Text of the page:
D’Angelo talks about his downward spiral, which included a serious car accident and arrest for DUI and marijuana possession in 2005. He was devastated by the deaths of his beloved grandmother Alberta, his Uncle Cece, and a close friend (not mentioned by name in the film but it’s widely believed to be MTV executive Fred Jordan), who all passed away within a short period of time of each other in the early 2000s. In 2010, D’Angelo was arrested again, this time for soliciting an undercover cop posing as a prostitute. He doesn’t talk about those arrests in the film, but he does admit that his addictions were the main reasons why he faded from the public eye.

“I started going down a dark path,” D’Angelo says in the movie. “I started drinking and getting high. It was tough to get out of it.” He also says that the car accident was a “second chance” at life, and he went to rehab three times before he could get his life back in order. However, D’Angelo says with his eyes tearing up, he can’t talk about certain things because “they’re too deep.”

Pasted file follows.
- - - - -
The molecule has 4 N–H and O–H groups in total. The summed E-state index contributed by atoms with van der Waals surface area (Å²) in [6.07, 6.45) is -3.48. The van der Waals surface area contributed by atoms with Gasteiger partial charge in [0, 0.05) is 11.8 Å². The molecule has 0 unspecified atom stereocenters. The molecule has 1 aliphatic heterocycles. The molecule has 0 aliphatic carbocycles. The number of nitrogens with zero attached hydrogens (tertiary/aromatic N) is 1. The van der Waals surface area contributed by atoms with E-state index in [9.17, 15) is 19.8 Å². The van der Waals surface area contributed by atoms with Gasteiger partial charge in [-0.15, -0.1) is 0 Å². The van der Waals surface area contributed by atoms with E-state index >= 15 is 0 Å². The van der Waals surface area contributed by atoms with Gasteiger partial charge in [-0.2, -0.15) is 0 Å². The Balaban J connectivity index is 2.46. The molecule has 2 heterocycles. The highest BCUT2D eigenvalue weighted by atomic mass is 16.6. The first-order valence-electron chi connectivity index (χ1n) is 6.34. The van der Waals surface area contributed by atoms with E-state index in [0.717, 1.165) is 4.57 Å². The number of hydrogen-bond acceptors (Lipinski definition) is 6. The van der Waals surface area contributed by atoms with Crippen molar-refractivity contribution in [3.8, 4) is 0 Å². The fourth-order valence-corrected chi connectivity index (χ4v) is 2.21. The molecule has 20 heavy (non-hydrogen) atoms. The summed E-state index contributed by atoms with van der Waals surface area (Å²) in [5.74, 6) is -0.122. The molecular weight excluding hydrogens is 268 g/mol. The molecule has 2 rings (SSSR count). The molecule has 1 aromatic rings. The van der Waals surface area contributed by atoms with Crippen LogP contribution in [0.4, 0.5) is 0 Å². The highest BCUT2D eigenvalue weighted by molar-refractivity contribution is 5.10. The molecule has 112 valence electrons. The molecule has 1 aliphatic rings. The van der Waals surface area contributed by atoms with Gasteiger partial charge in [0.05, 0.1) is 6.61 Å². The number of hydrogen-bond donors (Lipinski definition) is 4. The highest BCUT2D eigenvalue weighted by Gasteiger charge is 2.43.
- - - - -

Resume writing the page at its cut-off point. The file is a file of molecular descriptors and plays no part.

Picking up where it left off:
One of D’Angelo’s personal issues is dealing with anxiety, according to him and people interviewed in the documentary. Questlove, who was a drummer in D’Angelo’s band on the “Voodoo” tour, says of his longtime friend: “It’s a struggle for him to do simple stuff, like leave his apartment and coming somewhere to play. He has fears about being the chosen one.”

Through flashback archival footage, which is shown at different parts of this non-chronological story, we see what this “chosen one” description is all about. Raised in a strict, religious family in Richmond, Virginia, he was the son of a Pentecostal minister, and expectations were high for D’Angelo from a very early age. There is footage of him performing in church.